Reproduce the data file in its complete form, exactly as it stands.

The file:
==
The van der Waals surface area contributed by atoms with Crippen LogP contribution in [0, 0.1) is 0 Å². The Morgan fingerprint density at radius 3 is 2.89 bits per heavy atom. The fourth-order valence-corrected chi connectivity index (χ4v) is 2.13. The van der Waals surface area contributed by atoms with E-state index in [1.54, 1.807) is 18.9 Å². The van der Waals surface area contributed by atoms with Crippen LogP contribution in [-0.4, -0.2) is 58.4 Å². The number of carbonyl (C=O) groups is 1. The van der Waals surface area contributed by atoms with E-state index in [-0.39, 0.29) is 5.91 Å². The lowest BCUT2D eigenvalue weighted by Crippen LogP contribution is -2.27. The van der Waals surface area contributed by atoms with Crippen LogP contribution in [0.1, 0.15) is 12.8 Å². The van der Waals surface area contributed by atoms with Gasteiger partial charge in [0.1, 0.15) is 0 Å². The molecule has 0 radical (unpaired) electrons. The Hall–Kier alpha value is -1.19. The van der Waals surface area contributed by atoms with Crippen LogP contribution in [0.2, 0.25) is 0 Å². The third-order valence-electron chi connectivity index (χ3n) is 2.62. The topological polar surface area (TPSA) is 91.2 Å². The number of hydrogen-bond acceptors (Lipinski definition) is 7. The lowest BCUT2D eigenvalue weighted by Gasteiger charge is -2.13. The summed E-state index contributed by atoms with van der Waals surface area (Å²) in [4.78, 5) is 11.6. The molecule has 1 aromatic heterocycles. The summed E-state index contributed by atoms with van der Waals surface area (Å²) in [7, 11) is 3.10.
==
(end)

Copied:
The van der Waals surface area contributed by atoms with Crippen LogP contribution in [0, 0.1) is 0 Å². The Morgan fingerprint density at radius 3 is 2.89 bits per heavy atom. The fourth-order valence-corrected chi connectivity index (χ4v) is 2.13. The van der Waals surface area contributed by atoms with E-state index in [1.54, 1.807) is 18.9 Å². The van der Waals surface area contributed by atoms with Crippen LogP contribution in [-0.4, -0.2) is 58.4 Å². The number of carbonyl (C=O) groups is 1. The van der Waals surface area contributed by atoms with E-state index in [-0.39, 0.29) is 5.91 Å². The lowest BCUT2D eigenvalue weighted by Crippen LogP contribution is -2.27. The van der Waals surface area contributed by atoms with Crippen LogP contribution in [0.1, 0.15) is 12.8 Å². The van der Waals surface area contributed by atoms with Gasteiger partial charge in [0.1, 0.15) is 0 Å². The molecule has 0 radical (unpaired) electrons. The Hall–Kier alpha value is -1.19. The van der Waals surface area contributed by atoms with Crippen LogP contribution in [0.2, 0.25) is 0 Å². The third-order valence-electron chi connectivity index (χ3n) is 2.62. The topological polar surface area (TPSA) is 91.2 Å². The number of hydrogen-bond acceptors (Lipinski definition) is 7. The lowest BCUT2D eigenvalue weighted by Gasteiger charge is -2.13. The summed E-state index contributed by atoms with van der Waals surface area (Å²) in [4.78, 5) is 11.6. The molecule has 1 aromatic heterocycles. The summed E-state index contributed by atoms with van der Waals surface area (Å²) in [7, 11) is 3.10.